Maybe the Anti-Federalists Were Right – About the Presidency

In my last post I argued that the anti-Federalists got a lot more right than we usually give them credit for: they correctly predicted that the courts would become much more powerful than predicted by Hamilton and the Federalists, making determinations that affect the course of politics and society on a regular basis.  The Supreme Court has become the locus of arguments about constitutional meaning, with the views of other political actors shunted to the side in favor of judicial determinations.

Here I’d like to continue the discussion with some thoughts about the constitutional design of the American presidency.  At first glance, the president’s powers in the constitutional text might seem relatively modest, perhaps – the ability to make treaties with other nations, the power to send and receive ambassadors, executing the laws passed by Congress, appointing the heads of government agencies and judicial appointments, vetoing bills passed by Congress, and being Commander-in-Chief of the Army and Navy.  At least three of these are subject to a clear check by another branch of government, as appointments and treaties require Senate approval (2/3, in the case of a treaty) and the veto can be overridden by a 2/3 majority of both houses of Congress.  From a purely formal perspective, then, it doesn’t seem like the presidency is overbearing at all.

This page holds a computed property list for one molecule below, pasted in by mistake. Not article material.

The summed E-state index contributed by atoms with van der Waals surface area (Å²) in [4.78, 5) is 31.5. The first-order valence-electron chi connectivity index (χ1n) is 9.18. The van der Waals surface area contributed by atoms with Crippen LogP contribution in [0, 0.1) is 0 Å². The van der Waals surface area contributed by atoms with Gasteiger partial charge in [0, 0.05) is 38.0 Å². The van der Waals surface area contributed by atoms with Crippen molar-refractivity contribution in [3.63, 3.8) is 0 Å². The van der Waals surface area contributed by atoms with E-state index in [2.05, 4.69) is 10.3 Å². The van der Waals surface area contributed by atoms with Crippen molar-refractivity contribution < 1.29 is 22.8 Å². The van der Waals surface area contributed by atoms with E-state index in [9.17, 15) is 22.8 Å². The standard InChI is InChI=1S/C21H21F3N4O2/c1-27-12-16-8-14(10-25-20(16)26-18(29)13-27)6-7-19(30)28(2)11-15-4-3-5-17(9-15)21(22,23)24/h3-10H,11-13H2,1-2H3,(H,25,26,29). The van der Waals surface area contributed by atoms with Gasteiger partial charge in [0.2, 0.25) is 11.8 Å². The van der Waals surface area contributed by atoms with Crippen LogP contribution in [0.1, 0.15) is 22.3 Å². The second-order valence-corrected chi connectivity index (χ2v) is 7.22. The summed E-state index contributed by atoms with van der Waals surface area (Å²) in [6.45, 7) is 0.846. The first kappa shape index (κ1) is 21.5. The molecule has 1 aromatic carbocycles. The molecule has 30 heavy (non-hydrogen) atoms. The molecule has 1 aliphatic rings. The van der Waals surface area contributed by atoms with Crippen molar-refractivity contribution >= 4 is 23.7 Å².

However, the context matters – prior to the writing of the Constitution, under the Articles of Confederation, there was no president or any separate executive branch at all.  The entirety of the national government consisted of Congress.  Creating an independent, powerful president was very much on the mind of those who drafted the Constitution, especially James Madison and Alexander Hamilton. 

Hamilton famously wrote in Federalist #70 that “Energy in the Executive is a leading character in the definition of good government… A feeble Executive implies a feeble execution of the government. A feeble execution is but another phrase for a bad execution; and a government ill executed, whatever it may be in theory, must be, in practice, a bad government.” 

The power of being Commander-in-Chief and leading the nation’s military force received some more specific treatment from Hamilton in Federalist #69, where he compared the powers of the president to those of the British monarch: “The President is to be commander-in-chief of the army and navy of the United States. In this respect his authority would be nominally the same with that of the king of Great Britain, but in substance much inferior to it. It would amount to nothing more than the supreme command and direction of the military and naval forces, as first General and admiral of the Confederacy; while that of the British king extends to the DECLARING of war and to the RAISING and REGULATING of fleets and armies, all which, by the Constitution under consideration, would appertain to the legislature.”